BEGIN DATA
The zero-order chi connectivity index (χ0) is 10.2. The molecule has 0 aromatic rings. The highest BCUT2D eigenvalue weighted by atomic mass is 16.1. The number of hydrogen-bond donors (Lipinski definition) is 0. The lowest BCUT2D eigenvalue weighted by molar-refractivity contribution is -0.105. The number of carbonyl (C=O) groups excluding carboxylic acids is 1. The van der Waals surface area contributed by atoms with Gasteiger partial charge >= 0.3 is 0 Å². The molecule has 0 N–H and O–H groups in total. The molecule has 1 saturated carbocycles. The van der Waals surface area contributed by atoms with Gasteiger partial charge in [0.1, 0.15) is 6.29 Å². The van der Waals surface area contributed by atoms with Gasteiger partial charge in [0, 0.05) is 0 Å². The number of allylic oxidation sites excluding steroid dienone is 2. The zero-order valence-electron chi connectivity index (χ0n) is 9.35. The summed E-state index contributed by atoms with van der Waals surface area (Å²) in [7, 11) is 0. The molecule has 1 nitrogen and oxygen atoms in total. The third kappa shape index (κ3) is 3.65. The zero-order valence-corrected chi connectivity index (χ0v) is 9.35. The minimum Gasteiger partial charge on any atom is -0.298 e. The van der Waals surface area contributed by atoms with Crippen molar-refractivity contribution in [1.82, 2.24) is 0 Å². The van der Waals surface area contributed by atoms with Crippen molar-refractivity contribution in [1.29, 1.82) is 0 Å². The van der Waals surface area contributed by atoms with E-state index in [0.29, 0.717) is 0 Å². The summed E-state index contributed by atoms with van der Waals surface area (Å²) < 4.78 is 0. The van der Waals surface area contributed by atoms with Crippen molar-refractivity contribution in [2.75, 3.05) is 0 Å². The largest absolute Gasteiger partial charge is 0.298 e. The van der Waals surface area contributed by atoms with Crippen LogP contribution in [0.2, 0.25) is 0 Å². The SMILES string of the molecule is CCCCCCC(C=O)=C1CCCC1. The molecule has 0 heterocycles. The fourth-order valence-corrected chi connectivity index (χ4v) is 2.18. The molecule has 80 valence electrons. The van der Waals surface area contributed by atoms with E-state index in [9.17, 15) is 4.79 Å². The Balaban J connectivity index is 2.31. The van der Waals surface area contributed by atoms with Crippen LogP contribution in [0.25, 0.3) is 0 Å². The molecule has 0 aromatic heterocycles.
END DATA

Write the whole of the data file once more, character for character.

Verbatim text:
The zero-order chi connectivity index (χ0) is 10.2. The molecule has 0 aromatic rings. The highest BCUT2D eigenvalue weighted by atomic mass is 16.1. The number of hydrogen-bond donors (Lipinski definition) is 0. The lowest BCUT2D eigenvalue weighted by molar-refractivity contribution is -0.105. The number of carbonyl (C=O) groups excluding carboxylic acids is 1. The van der Waals surface area contributed by atoms with Gasteiger partial charge >= 0.3 is 0 Å². The molecule has 0 N–H and O–H groups in total. The molecule has 1 saturated carbocycles. The van der Waals surface area contributed by atoms with Gasteiger partial charge in [0.1, 0.15) is 6.29 Å². The van der Waals surface area contributed by atoms with Gasteiger partial charge in [0, 0.05) is 0 Å². The number of allylic oxidation sites excluding steroid dienone is 2. The zero-order valence-electron chi connectivity index (χ0n) is 9.35. The summed E-state index contributed by atoms with van der Waals surface area (Å²) in [7, 11) is 0. The molecule has 1 nitrogen and oxygen atoms in total. The third kappa shape index (κ3) is 3.65. The zero-order valence-corrected chi connectivity index (χ0v) is 9.35. The minimum Gasteiger partial charge on any atom is -0.298 e. The van der Waals surface area contributed by atoms with Crippen molar-refractivity contribution in [1.82, 2.24) is 0 Å². The van der Waals surface area contributed by atoms with Crippen molar-refractivity contribution in [1.29, 1.82) is 0 Å². The van der Waals surface area contributed by atoms with E-state index in [0.29, 0.717) is 0 Å². The summed E-state index contributed by atoms with van der Waals surface area (Å²) < 4.78 is 0. The van der Waals surface area contributed by atoms with Crippen molar-refractivity contribution in [2.75, 3.05) is 0 Å². The largest absolute Gasteiger partial charge is 0.298 e. The van der Waals surface area contributed by atoms with Crippen LogP contribution in [0.2, 0.25) is 0 Å². The SMILES string of the molecule is CCCCCCC(C=O)=C1CCCC1. The molecule has 0 heterocycles. The fourth-order valence-corrected chi connectivity index (χ4v) is 2.18. The molecule has 80 valence electrons. The van der Waals surface area contributed by atoms with E-state index in [9.17, 15) is 4.79 Å². The Balaban J connectivity index is 2.31. The van der Waals surface area contributed by atoms with Crippen LogP contribution in [0.25, 0.3) is 0 Å². The molecule has 0 aromatic heterocycles.